2. Find a plastic container that fits inside the box to act as a reservoir (the green boxes above). This reservoir needs to be 15cm – 20cm (6 – 8 inches) high – you can use a hacksaw or jigsaw to cut the top off if it’s too tall (I used old 50 litre recycling boxes, and cut the top off). The reservoir does not have to be the exact size of the wooden box – just large enough to hold a reasonable supply of water. If the plastic box has holes in the bottom (most recycling boxes do, unfortunately), you’ll need to make it waterproof. The easiest way I found is to block them up with a silicone sealant.

3. Drill a 1cm diameter hole about 12 cm above the bottom of each plastic reservoir. This is an overflow hole and prevents overwatering of your plants.

4. Drill lots of holes in the 110mm (4 inch) drainage pipe and then cut it into 15cm (6 inch) lengths (you want 20 – 30 holes in each 6 inch length). You can see the cut bits of pipe in the top right hand box in the picture above. These bits of pipe will next be attached to the false bottom of the container, like feet (you can see them attached, below). Filled with soil they’ll sit in the water of the reservoir and wick the water up into the main part of the container.  The number of ‘feet’ you need in each container depends on its surface area. Garden Rooftops say that the surface area of the feet should be 5 – 15% of the surface area of the container. More than than this and your soil may get water logged, less and it may dry out. For these 60cm x 60cm containers, I calculated that four 110cm diameter feet would be about right.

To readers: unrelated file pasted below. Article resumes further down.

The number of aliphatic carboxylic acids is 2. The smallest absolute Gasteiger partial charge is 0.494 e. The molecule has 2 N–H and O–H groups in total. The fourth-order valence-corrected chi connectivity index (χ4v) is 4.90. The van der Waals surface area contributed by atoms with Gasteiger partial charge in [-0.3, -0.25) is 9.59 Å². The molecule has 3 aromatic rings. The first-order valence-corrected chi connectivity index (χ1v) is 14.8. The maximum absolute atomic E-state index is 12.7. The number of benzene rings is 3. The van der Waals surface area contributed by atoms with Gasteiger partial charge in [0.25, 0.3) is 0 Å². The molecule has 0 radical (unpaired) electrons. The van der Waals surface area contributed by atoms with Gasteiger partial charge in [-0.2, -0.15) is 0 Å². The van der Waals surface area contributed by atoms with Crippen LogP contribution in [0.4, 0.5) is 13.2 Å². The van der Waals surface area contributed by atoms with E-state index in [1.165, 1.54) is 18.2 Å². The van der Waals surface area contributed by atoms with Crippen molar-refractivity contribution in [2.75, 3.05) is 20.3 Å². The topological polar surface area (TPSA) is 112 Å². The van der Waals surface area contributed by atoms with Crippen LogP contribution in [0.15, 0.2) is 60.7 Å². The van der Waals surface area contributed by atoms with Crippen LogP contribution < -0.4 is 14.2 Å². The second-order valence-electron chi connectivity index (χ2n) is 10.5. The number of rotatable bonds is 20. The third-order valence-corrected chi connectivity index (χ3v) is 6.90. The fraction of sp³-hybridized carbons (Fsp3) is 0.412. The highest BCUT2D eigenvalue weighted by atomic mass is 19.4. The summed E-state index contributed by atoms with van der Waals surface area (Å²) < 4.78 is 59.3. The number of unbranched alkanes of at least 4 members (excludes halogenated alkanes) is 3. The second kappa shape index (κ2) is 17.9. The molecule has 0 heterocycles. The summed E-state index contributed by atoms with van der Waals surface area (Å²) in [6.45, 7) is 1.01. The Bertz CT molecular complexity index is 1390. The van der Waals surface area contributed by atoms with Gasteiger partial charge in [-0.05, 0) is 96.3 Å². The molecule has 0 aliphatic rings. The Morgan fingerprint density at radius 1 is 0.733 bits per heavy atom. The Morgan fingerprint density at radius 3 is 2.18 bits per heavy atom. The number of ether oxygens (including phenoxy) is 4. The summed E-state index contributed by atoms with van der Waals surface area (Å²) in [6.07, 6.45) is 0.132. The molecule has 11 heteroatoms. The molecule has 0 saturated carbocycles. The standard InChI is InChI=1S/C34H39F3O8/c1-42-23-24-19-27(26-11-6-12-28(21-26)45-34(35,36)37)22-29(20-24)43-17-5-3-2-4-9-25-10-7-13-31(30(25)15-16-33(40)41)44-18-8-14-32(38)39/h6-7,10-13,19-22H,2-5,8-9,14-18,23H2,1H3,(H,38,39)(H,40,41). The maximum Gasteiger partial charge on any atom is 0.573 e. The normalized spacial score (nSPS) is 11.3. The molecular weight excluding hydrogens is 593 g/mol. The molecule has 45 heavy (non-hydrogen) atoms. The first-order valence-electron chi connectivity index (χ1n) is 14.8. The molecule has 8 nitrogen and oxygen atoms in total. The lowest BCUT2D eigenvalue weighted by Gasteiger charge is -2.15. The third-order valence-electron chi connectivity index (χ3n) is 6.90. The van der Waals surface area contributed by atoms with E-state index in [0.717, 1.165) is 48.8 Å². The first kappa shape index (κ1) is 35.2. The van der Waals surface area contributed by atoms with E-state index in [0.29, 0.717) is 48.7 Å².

The corrugated plastic is cut to fit into the box and sits on top of the reservoir. I added a wooden ledge to hold it secure at the sides. You can also see the ‘feet’ attached with ring ties. The surface area of these feet should make up 5 – 15% of the total surface area.

5. Cut some corrugated plastic card (I used old estate agent signs) to fit snugly inside the box. This will sit on top of the reservoir and separate the soil from the water. Drill lots of small holes in the plastic to allow air to circulate into the soil and your plant roots.

6. Using a hole saw attached to a drill, drill 110mm holes in the corrugated plastic, one hole for each foot you’re adding. Keep the round ‘waste’ cut-outs and attach one to the bottom of each ‘foot’ to make a base so that the soil can’t fall out (you can see this in the picture above).

7. Attach the 110mm pipe to the underneath of the corrugated plastic with three or four ring ties. Put this into the wooden box with the feet sitting in the plastic reservoir. Apart from a tube of plumbing to add water, your container is now finished.

8. You can now either simply add a PVC fill- tube (50 – 80mm) by drilling another hole in the plastic false floor and inserting the tube – it needs to be long enough to protrude from the soil when the container is filled.

9. Or you can plumb several reservoirs together and link them up to a control tank (with a ball cock to control the water level). For the plumbing bits you can either use quick-fit (or similar) plumbing sold in plumbing stores or contact a company that sells garden watering systems (like Garden Magic) or hydroponics. See my images below and page 52 of the ‘Guide to Setting up your Own Edible Garden’ for instructions on how to make this.